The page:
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Earthquakes: the danger continues in Southern California

Aftershocks continue from Chile's 8.2 quake
Aftershocks continue from Chile's 8.2 quakeGary London

Strong aftershocks continue in Chile following Tuesday's 8.2 event.

Two major aftershocks, the strongest yet shook Chile late Wednesday measuring 6.5 and 7.6.

The recent upsurge in world-wide seismic activity has once again raised concerns about the likelihood of a major earthquake in Southern California.

Despite recent moderate activity in the Los Angeles area, accumulated strain on the nearby San Andreas faultline has not been diminished, in fact it may have been increased.

The San Andreas is the area's most significant and potentially dangerous fault, capable of generating a massive quake, as it has done in the past, and a repeat is long overdue.

The entire state of California is crisscrossed with fault systems both known and unknown. Strain and pressure have been building on the San Andreas north of Los Angeles since the last major quake in the region, back in 1857. Scientific research has confirmed the average interval between major quakes on that segment of the San Andreas is less than previously thought. What was once estimated to be an average of about 130 years between major quakes is now thought to be less, closer to about 100 years. This substantially increases the odds of an already long overdue major quake.

The 1857 quake, centered 75 miles northwest of Bakersfield was of an estimated 7.9 magnitude and ruptured the earth's surface for a distance of some 225 miles. Horizontal ground movement of as much as 30 feet occurred and only two people died as the area was sparsely populated at the time.

While an earthquake on one fault relieves accumulated strain there, adjacent fault lines with accumulated strain can be brought closer to breaking by a “triggering”effect caused by the energy released from the motion of nearby quake.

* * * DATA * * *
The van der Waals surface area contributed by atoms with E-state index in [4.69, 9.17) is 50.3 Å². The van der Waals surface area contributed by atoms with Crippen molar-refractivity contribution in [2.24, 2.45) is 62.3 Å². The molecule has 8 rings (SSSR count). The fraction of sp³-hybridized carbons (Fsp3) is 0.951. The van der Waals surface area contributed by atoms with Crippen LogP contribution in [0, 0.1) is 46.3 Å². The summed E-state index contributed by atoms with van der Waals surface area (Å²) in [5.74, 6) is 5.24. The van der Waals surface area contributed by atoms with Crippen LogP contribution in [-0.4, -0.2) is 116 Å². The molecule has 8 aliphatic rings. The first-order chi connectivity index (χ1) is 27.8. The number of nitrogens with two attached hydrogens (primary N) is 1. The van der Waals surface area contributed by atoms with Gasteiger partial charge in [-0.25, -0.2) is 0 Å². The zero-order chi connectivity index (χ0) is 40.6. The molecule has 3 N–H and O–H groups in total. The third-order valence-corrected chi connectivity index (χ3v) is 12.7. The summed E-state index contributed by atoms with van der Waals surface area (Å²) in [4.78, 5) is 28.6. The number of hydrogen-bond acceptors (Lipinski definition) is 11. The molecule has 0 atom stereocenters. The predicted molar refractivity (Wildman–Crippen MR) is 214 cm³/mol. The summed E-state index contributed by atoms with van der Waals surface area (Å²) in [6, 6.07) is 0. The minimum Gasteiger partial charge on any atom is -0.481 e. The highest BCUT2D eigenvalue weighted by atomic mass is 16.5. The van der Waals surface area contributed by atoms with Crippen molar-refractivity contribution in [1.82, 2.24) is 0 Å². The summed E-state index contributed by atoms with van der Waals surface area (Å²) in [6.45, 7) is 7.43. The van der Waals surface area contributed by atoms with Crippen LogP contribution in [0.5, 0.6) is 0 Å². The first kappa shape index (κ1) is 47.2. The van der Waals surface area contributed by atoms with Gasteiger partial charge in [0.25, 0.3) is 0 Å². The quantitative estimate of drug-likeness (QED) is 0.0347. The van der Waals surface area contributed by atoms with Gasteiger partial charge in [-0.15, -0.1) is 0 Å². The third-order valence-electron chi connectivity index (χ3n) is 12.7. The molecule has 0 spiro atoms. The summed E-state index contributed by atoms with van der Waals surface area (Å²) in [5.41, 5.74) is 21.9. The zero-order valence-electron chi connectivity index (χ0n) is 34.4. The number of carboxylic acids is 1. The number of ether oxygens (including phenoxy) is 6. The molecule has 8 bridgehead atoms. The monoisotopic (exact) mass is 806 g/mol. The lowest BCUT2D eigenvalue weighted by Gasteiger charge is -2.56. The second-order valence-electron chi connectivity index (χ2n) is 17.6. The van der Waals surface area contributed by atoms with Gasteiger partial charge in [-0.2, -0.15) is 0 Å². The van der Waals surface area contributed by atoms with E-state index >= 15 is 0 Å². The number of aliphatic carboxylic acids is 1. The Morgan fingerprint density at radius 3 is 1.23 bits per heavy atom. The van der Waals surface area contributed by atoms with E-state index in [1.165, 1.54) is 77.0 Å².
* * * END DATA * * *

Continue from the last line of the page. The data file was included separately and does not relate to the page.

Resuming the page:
Of most extreme concern are the fault zones to the south and east of greater Los Angeles; these areas have not experienced a major fault break since the 1600's and pose an even greater risk that the San Andreas north of downtown L.A. Scientists have warned of this potential danger since the 1970s. From about Palm Springs south and eastward to the Mexican border are among the most potentially dangerous areas in the state for a major seismic upheaval. Many in the scientific community agree that Southern California has been very lucky so far, but the “borrowed time” concept might certainly apply here.

A critical consideration here might be that while emphasis on preparedness has been stressed over and over, a significant portion of Southern California's infrastructure (roads, bridges, buildings, schools etc.) might not be able to withstand a major shock. Budget shortfalls along with decreased manpower have slowed, hampered or diminished efforts to retrofit and reinforce some of these structures, which may or may not have been adequately updated despite earthquake building and safety codes put in place following the 1933 6.4 Long Beach earthquake. Recent strong earthquakes brought this fact to light, with structural damage in particular to freeway bridges and overpasses, and with the Olive View Hospital collapse during the 1971 6.6 Sylmar quake.

It should never be taken lightly that Southern California is overdue for and vulnerable to a major seismic upheaval, and preparedness is an absolute essential.